We may well have had the numbers, but we also had our new and invented selves…Outside of its context, the Code is suicidal. The violence committed by and against black men — regardless of class — is not weighed like the violence of other males. In America, the presence of melanin itself is too often a mark of criminality. I like to think that I’ve built myself up into something. I’m a writer. I’ve won some awards. I live in a nice neighborhood in New York. If I shaved more often, I might actually qualify for my local chapter of the black bourgeoisie. But had we gotten into a fight that night, every one of us knew how the police would have seen us, and what they would have done. Violence is wrong. Violence done by black men is more wrong.
The Code of the Streets, a term popularized by the hip-hop duo Gang Starr and the sociologist Elijah Anderson, is the code of men who have come to feel that they have nothing to lose. Much of the struggle with young black boys and teenagers today lies in getting them to see all that violence endangers. At 13, I could imagine not going to jail, not getting shot, being a responsible father. I could not envision much more. I could name careers and other paths, but I had no real sense that it was possible for me to get there, or how. Somehow I got there. And on arrival, I found myself in the company of others like me: an entire fraternity founded on the need to comprehend the folkways of a world we had never been sure we’d see.
Some people come up expecting to win. We came up hoping not to lose. Even in victory, the distance between expectation and results is dizzying for both. The old code remains a part of you, and with it comes a particular strain of impostor syndrome. You have learned another language, but your accent betrays you. And there are times when you wonder if the real you is not here among the professionals, but out there in the streets."
“When we have the thick relationships of a small, close community, we may find that our interactions are governed by norms of cooperativeness that are collective rather than dyadic. I behave well toward you because the community will sanction if I do not. In such a case, the norms of cooperativeness maybe sufficiently effective that we do not so readily develop dyadic trust relationships over many things, because those things are government by the communal norms.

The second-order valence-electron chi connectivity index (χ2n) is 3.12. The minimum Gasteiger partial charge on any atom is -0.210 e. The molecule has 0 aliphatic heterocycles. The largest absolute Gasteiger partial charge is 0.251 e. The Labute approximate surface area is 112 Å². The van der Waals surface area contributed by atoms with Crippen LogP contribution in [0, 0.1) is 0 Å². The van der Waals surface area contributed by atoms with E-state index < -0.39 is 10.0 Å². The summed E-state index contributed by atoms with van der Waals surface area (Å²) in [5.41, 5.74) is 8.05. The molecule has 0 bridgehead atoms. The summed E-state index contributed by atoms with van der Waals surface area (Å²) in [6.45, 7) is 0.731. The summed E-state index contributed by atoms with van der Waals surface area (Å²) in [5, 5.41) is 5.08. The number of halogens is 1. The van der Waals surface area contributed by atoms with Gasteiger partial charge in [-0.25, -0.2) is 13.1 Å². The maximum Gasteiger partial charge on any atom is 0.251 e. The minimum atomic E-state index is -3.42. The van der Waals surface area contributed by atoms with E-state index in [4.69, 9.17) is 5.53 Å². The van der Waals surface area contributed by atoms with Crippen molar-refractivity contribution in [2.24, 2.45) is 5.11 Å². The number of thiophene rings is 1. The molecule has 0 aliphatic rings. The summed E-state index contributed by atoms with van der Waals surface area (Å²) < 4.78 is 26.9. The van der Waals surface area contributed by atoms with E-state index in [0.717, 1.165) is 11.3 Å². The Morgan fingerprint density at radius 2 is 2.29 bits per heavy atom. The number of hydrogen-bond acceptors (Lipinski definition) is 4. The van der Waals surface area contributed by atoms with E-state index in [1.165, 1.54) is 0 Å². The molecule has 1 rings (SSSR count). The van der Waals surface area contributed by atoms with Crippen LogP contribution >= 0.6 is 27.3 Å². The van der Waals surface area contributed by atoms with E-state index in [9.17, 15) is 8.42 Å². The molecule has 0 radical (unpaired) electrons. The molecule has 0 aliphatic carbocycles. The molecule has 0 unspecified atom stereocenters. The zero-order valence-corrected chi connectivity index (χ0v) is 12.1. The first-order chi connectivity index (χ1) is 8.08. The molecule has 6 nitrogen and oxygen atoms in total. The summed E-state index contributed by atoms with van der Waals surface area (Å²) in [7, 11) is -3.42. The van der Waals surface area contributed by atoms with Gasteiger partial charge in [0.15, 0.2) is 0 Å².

“Incidentally, the claim of Adam Seligman (1997) and Niklas Luhman (1980) that trust is a modern phenomenon may be correct if turned into a claim it arises in relatively large communities in which we must rely on particularized networks and need not arise in small communities in which norms of cooperativeness handle the problems that trust relationships might have handled. The transition from smaller communities to relatively urban communities has proceeded further in many societies than in others, and national differences in vocabulary of trust may correlate with the differential development. ” pg 184-185
“Although members of a small community might never develop a sense of reciprocal trust such as that in the encapsulated-interest account, they could all or almost all develop trustworthy behavior…” pg 185
“When a member of such a community enters a broader society without the protection of the sanctions of the communal norm of cooperativeness, this optimism should lead to attempts to cooperate with others and therefore mastery of assessing trustworthiness.”pg 185"